About the Icelandic Republic and its decline

About the Icelandic Republic and its decline

Carl Joh. Jac. Keyser , Albert George Viktorsson Trolle (Hrsg.)

Gesellschaft, Politik & Medien


76 Seiten

ISBN-13: 9783757845612

Verlag: Books on Demand

Erscheinungsdatum: 03.08.2023

Sprache: Englisch

Farbe: Nein

8,99 €

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The history of the Icelandic Republic is the story of refugees, adventurers and free spirits who escaped an ambitious autocrat and built their own state on this distant island of fire and ice.
By 930, the new state had developed enough to establish the Althing, the national assembly of all Icelanders of voting age. It has survived all the turmoil of time to this day.
But the history of the Icelandic Republic is also a history of failure. Aristotle is reported to have said that "democracy arises from the pursuit of freedom and equality for all citizens, taking into account the number of citizens but not their peculiarities". These idiosyncrasies, such as vanity, greed for power and the concentration of wealth through ruthless and selfish behaviour, led to the collapse and downfall of this progressive and exemplary social order of the Vikings. The laughing stock was the Norwegian king, under whose rule the republic eventually came to be.
The medieval Icelandic Republic can be seen as a historically early failed democratic state.

And that is what makes the downfall of the Icelandic Republic so relevant today. When individuals take advantage of a system for their own benefit, it becomes dangerous for everyone.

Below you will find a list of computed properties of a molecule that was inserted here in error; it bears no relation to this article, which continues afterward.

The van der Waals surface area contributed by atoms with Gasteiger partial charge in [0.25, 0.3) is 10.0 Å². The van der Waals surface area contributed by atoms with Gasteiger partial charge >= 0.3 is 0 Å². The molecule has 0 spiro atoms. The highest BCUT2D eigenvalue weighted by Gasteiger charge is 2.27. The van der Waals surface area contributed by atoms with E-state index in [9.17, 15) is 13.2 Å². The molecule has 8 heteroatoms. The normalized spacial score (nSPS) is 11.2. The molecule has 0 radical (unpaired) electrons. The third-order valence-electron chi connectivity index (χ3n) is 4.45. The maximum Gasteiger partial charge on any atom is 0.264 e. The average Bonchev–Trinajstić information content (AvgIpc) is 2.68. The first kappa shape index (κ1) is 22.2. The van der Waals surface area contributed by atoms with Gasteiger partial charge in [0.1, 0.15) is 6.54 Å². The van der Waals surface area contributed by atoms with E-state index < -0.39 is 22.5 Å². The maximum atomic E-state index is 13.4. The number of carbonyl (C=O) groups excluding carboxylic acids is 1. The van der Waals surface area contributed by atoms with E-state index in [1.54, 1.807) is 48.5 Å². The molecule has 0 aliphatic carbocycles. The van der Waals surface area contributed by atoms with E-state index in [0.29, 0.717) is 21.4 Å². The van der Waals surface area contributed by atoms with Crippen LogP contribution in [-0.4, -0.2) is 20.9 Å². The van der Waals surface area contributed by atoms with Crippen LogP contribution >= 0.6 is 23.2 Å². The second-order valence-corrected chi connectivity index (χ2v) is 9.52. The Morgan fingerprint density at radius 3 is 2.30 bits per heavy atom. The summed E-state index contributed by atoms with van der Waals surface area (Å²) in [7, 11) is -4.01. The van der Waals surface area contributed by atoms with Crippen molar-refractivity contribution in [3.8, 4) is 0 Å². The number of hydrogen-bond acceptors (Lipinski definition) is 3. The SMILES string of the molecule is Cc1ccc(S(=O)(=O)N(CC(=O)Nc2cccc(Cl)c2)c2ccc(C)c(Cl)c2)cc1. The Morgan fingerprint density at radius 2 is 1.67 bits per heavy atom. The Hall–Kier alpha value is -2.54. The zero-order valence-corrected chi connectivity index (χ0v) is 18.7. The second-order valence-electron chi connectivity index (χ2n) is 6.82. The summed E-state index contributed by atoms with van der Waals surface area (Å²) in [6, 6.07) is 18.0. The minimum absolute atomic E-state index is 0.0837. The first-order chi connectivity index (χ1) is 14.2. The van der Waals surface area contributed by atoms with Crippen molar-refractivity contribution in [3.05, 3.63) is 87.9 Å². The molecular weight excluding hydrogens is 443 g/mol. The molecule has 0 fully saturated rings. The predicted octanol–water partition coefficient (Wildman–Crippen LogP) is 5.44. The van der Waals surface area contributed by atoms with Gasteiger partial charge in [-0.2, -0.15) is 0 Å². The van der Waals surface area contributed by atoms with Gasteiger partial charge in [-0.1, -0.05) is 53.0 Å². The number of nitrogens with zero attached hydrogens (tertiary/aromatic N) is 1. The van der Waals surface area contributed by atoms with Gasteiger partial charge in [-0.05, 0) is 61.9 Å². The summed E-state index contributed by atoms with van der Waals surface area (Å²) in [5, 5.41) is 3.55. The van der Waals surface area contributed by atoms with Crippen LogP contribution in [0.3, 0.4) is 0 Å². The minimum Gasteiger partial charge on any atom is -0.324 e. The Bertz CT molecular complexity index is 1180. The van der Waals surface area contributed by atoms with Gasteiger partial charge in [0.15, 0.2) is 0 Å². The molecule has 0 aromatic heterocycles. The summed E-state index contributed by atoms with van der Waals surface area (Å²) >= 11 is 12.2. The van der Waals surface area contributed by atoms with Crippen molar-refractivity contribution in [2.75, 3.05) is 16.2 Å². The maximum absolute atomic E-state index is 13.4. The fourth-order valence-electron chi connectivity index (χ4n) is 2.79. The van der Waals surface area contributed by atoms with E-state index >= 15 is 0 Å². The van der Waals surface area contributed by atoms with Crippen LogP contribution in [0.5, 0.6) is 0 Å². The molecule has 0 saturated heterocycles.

Carl Joh. Jac. Keyser

Carl Joh. Jac. Keyser

Carl Johan "Janne" Jakob Keyser, born on 5 July 1821 in the parish of Slaka, Östergötlands Län, died on 7 April 1895 in Norrköping, was a Swedish agricultural scientist and lecturer.
Keyser enrolled at Uppsala University in 1841 and graduated with a Master's degree in philosophy in 1848, after which he was reappointed as a lecturer in agricultural chemistry at Uppsala University.
In 1853-54 he undertook a scientific journey through Germany and France on a scholarship and later became a teacher at the technical school in Norrköping. In 1877-88 he was a lecturer at the same school. Keyser published a number of scientific papers.

Albert George Viktorsson Trolle

Albert George Viktorsson Trolle (Hrsg.)

The family roots of translator, author and editor Albert George Viktorsson Trolle lie within sight of the fabled Yew Island, where Wieland is said to have had a smithy. These roots, in the long-disputed border region between Denmark and Sweden, have contributed to his enthusiasm for historical subjects since early childhood.
He now lives with his wife and three children in the southernmost reaches of historic Iarnwith.

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